Higher gas prices take a toll on commuter students

Megan Diskin

Gas prices have been rising in the last few weeks due to factors including the cost of crude oil and refinery shutdowns.

According to a news release from the Automobile Club of Southern California, gas prices have jumped by 57 cents in the last month, one of the biggest jumps in a month. The average price of regular gasoline in the Los Angeles/Long Beach area is $4.316 per gallon, jumping 11.3 cents in a week.

Laura Dunlap, 26, an English graduate student, lives in Ventura County and drives 50 minutes each way in a car she’s had for 10 years.

“It’s a six-cylinder gas guzzler,” Dunlap said. She tries to fill her tank near campus because it is 10 cents less a gallon than in Ventura County.

Several oil refineries are shutting down temporarily to prepare for the switch to summer gasoline, and cost of oil is going up. According to the Energy Information Administration, the cost of a barrel of crude oil was $93.09 on Jan. 4. That price has gone up to $97.51 as of Feb. 12.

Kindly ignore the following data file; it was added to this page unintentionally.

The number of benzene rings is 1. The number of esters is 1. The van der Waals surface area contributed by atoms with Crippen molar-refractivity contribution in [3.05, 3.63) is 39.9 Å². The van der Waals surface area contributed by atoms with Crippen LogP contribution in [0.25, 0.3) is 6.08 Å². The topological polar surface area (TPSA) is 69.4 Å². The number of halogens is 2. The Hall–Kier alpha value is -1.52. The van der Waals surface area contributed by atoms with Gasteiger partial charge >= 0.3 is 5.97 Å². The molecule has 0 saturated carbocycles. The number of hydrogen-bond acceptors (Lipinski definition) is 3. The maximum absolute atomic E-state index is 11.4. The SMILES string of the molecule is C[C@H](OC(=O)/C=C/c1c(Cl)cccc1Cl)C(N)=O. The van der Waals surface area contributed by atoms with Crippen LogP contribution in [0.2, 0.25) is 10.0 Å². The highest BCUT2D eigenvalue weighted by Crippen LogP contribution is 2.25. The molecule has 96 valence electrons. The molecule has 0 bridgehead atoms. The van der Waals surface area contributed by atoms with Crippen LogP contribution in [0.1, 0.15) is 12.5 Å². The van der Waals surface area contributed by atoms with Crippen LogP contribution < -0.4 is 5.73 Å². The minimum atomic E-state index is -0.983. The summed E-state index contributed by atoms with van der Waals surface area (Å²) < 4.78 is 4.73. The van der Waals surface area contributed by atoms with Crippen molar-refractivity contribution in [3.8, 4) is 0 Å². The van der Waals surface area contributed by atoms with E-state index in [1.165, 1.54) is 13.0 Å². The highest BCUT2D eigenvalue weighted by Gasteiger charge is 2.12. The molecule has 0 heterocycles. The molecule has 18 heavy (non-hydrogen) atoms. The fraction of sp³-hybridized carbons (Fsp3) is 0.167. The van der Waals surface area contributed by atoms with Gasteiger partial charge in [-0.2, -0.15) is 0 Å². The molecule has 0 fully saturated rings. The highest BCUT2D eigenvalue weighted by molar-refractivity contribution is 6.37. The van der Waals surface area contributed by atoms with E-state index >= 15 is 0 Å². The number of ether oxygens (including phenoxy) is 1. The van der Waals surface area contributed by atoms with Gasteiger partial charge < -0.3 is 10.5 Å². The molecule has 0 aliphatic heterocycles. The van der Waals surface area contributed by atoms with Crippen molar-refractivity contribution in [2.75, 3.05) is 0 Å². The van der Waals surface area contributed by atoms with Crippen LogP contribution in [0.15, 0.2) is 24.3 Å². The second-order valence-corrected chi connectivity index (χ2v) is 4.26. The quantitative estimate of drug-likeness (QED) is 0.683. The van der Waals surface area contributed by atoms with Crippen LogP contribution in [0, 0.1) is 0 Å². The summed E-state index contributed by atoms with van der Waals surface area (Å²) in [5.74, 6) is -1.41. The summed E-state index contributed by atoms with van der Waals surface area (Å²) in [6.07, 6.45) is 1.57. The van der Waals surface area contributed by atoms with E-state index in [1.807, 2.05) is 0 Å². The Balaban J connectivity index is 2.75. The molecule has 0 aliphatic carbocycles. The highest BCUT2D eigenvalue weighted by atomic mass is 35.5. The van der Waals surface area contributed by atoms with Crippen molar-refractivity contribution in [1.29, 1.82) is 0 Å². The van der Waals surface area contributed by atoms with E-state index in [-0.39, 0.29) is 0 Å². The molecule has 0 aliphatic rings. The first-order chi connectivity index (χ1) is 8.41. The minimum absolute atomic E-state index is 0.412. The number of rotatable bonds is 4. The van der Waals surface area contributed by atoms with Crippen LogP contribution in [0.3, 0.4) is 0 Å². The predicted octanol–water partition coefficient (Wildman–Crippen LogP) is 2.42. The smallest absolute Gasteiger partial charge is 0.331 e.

“Oil prices move gas prices, and whenever there’s uncertainty in the Middle East prices go up,” said Shirley Svorny, economics professor at CSUN. Svorny went on to say that the United States actually has more oil in shale, rocks containing natural oil, than in Saudi Arabia.

“It’s oil we didn’t know we have. Now’s it’s a matter of how to extract and refine it,” Svorny said.

Hydraulic fracturing, or fracking, is a technique used to extract petroleum and natural gas from shale rocks. Fracking is widely protested by some in the United States because the process can contaminate ground water supplies and adds to the atmosphere’s carbon dioxide levels.

Mayra Salazar, 22, junior business management major, has a one-hour commute to school and only comes twice a week.

“I commute with my dad so that helps me save money,” Salazar said. “I’m also taking online classes, so that helps a lot.”

Janet Tsay, 23, senior liberal studies major, commutes to campus from Rosemead, where her boyfriend lives, or her home in Arcadia.

“I drive an SUV and I just filled it up the other day,” Tsay said. “It was 21 point something gallons, but it was $95.”

Two years ago, Tsay got into a car accident and switched to a Mercedes SUV because she thought it would protect her, but the price of gas has made her change her mind.

“It’s pretty much, give or take, $100 a week,” she said. “I don’t want to drive anymore.”